BACKGROUND: The quality of chest Computed Tomography (CT) images in children is dependent upon a sufficient breath hold during CT scanning. This study evaluates the influence of spirometric breath hold monitoring with biofeedback software on inspiratory and expiratory chest CT lung density measures, and on trapped air (TA) scoring in children with cystic fibrosis (CF). This is important because TA is an important component of early and progressive CF lung disease. METHODS: A cross sectional comparison study was completed for chest CT imaging in two cohorts of CF children with comparable disease severity, using spirometric breath hold monitoring and biofeedback software (Copenhagen (COP)) or unmonitored breath hold manoeuvres (Gothenburg (GOT)). Inspiratory-expiratory lung density differences were calculated, and TA was scored to assess the difference between the two cohorts. RESULTS: Eighty-four chest CTs were evaluated. Mean (95%CI) change in inspiratory-expiratory lung density differences was 436 Hounsfield Units (HU) (408 to 464) in the COP cohort with spirometric breath hold monitoring versus 229 HU (188 to 269) in the GOT cohort with unmonitored breath hold manoeuvres (p<0.0001). The Mean TA (95%CI) score was 6.93 (6.05 to 7.82) in COP patients and 3.81 (2.89 to 4.73) in GOT (p<0.0001) patients. CONCLUSIONS: In children with comparable CF lung disease, spirometric breath hold monitoring during examination yielded a large difference in lung volume between inhalation and exhalation, and allowed for a significantly greater measured change in lung density and TA score, compared to unmonitored breath hold maneuvers. This has implications to the clinical use of chest CT, especially in children with early CF lung disease.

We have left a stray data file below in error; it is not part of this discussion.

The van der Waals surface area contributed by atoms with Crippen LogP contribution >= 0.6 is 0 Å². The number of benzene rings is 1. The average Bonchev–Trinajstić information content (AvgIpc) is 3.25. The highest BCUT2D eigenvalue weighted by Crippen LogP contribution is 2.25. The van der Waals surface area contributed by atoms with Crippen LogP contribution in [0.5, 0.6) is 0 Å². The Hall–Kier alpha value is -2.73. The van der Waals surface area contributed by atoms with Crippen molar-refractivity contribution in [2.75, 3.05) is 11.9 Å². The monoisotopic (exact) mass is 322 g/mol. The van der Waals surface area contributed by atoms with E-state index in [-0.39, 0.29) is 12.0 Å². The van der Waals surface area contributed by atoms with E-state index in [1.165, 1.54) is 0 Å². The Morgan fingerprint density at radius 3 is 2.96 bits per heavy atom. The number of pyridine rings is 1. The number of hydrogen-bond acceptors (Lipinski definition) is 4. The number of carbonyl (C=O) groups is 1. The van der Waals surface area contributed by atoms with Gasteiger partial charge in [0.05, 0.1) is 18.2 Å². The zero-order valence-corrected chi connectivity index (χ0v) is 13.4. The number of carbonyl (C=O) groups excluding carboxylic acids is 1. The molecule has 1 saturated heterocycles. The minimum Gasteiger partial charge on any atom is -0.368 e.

Journal of Cystic Fibrosis : Official Journal of the European Cystic Fibrosis Society, 2013, Vol 12, Issue 6, p. 559-66
Journal Article; Multicenter Study; Research Support, Non-U.S. Gov't